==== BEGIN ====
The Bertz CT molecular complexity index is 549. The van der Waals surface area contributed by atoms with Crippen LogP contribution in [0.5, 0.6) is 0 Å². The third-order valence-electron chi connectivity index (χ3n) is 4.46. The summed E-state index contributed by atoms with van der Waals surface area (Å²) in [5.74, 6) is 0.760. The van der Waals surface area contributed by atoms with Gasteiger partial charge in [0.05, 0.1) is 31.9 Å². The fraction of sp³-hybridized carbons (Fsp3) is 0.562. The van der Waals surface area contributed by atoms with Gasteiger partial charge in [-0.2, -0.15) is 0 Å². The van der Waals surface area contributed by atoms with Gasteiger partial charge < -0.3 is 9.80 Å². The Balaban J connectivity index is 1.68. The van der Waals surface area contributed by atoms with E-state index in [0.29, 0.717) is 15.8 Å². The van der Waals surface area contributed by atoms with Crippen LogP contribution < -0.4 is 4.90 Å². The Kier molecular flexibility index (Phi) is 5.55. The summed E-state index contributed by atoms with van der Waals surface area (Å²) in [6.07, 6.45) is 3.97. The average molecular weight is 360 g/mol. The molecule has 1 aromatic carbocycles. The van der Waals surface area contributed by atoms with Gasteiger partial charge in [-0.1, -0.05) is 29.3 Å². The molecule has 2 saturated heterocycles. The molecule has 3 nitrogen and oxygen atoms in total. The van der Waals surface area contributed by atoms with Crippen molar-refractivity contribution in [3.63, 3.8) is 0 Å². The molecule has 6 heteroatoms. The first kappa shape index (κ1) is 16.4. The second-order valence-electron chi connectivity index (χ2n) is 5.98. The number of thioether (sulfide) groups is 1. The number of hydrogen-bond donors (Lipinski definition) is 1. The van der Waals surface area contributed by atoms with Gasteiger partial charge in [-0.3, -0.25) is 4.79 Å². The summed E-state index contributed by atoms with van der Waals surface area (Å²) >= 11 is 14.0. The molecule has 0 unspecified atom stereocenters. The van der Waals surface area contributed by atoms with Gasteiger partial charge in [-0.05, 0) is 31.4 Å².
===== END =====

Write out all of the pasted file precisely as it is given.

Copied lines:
The Bertz CT molecular complexity index is 549. The van der Waals surface area contributed by atoms with Crippen LogP contribution in [0.5, 0.6) is 0 Å². The third-order valence-electron chi connectivity index (χ3n) is 4.46. The summed E-state index contributed by atoms with van der Waals surface area (Å²) in [5.74, 6) is 0.760. The van der Waals surface area contributed by atoms with Gasteiger partial charge in [0.05, 0.1) is 31.9 Å². The fraction of sp³-hybridized carbons (Fsp3) is 0.562. The van der Waals surface area contributed by atoms with Gasteiger partial charge in [-0.2, -0.15) is 0 Å². The van der Waals surface area contributed by atoms with Gasteiger partial charge < -0.3 is 9.80 Å². The Balaban J connectivity index is 1.68. The van der Waals surface area contributed by atoms with E-state index in [0.29, 0.717) is 15.8 Å². The van der Waals surface area contributed by atoms with Crippen LogP contribution < -0.4 is 4.90 Å². The Kier molecular flexibility index (Phi) is 5.55. The summed E-state index contributed by atoms with van der Waals surface area (Å²) in [6.07, 6.45) is 3.97. The average molecular weight is 360 g/mol. The molecule has 1 aromatic carbocycles. The van der Waals surface area contributed by atoms with Gasteiger partial charge in [-0.1, -0.05) is 29.3 Å². The molecule has 2 saturated heterocycles. The molecule has 3 nitrogen and oxygen atoms in total. The van der Waals surface area contributed by atoms with Crippen molar-refractivity contribution in [3.63, 3.8) is 0 Å². The molecule has 6 heteroatoms. The first kappa shape index (κ1) is 16.4. The second-order valence-electron chi connectivity index (χ2n) is 5.98. The number of thioether (sulfide) groups is 1. The number of hydrogen-bond donors (Lipinski definition) is 1. The van der Waals surface area contributed by atoms with Gasteiger partial charge in [-0.3, -0.25) is 4.79 Å². The summed E-state index contributed by atoms with van der Waals surface area (Å²) >= 11 is 14.0. The molecule has 0 unspecified atom stereocenters. The van der Waals surface area contributed by atoms with Gasteiger partial charge in [-0.05, 0) is 31.4 Å².